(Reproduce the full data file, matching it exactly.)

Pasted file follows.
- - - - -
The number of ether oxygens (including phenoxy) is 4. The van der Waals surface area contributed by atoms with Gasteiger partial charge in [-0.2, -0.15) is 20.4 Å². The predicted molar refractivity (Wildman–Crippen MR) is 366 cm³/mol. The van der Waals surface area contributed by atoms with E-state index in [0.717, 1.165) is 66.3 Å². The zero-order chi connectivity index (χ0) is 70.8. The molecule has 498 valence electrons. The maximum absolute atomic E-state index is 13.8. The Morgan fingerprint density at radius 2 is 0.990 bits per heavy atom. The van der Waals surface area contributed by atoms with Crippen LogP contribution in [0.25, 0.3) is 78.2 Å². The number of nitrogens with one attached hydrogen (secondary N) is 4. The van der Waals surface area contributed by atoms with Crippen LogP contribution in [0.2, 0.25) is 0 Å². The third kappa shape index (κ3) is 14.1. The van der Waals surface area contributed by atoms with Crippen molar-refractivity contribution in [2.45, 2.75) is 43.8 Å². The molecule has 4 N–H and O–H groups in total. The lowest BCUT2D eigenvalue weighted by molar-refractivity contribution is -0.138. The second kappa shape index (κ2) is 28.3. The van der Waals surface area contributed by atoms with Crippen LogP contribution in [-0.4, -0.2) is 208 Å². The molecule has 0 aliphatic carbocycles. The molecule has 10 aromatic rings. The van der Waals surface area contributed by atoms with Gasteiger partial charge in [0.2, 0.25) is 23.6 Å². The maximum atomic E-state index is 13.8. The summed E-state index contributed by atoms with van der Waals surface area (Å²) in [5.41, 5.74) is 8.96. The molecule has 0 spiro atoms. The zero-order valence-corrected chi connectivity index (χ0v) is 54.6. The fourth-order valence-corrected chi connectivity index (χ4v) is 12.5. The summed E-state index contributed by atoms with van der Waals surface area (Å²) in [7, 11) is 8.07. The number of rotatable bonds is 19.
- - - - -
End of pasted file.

The number of ether oxygens (including phenoxy) is 4. The van der Waals surface area contributed by atoms with Gasteiger partial charge in [-0.2, -0.15) is 20.4 Å². The predicted molar refractivity (Wildman–Crippen MR) is 366 cm³/mol. The van der Waals surface area contributed by atoms with E-state index in [0.717, 1.165) is 66.3 Å². The zero-order chi connectivity index (χ0) is 70.8. The molecule has 498 valence electrons. The maximum absolute atomic E-state index is 13.8. The Morgan fingerprint density at radius 2 is 0.990 bits per heavy atom. The van der Waals surface area contributed by atoms with Crippen LogP contribution in [0.25, 0.3) is 78.2 Å². The number of nitrogens with one attached hydrogen (secondary N) is 4. The van der Waals surface area contributed by atoms with Crippen LogP contribution in [0.2, 0.25) is 0 Å². The third kappa shape index (κ3) is 14.1. The van der Waals surface area contributed by atoms with Crippen molar-refractivity contribution in [2.45, 2.75) is 43.8 Å². The molecule has 4 N–H and O–H groups in total. The lowest BCUT2D eigenvalue weighted by molar-refractivity contribution is -0.138. The second kappa shape index (κ2) is 28.3. The van der Waals surface area contributed by atoms with Crippen LogP contribution in [-0.4, -0.2) is 208 Å². The molecule has 0 aliphatic carbocycles. The molecule has 10 aromatic rings. The van der Waals surface area contributed by atoms with Gasteiger partial charge in [0.2, 0.25) is 23.6 Å². The maximum atomic E-state index is 13.8. The summed E-state index contributed by atoms with van der Waals surface area (Å²) in [5.41, 5.74) is 8.96. The molecule has 0 spiro atoms. The zero-order valence-corrected chi connectivity index (χ0v) is 54.6. The fourth-order valence-corrected chi connectivity index (χ4v) is 12.5. The summed E-state index contributed by atoms with van der Waals surface area (Å²) in [7, 11) is 8.07. The number of rotatable bonds is 19.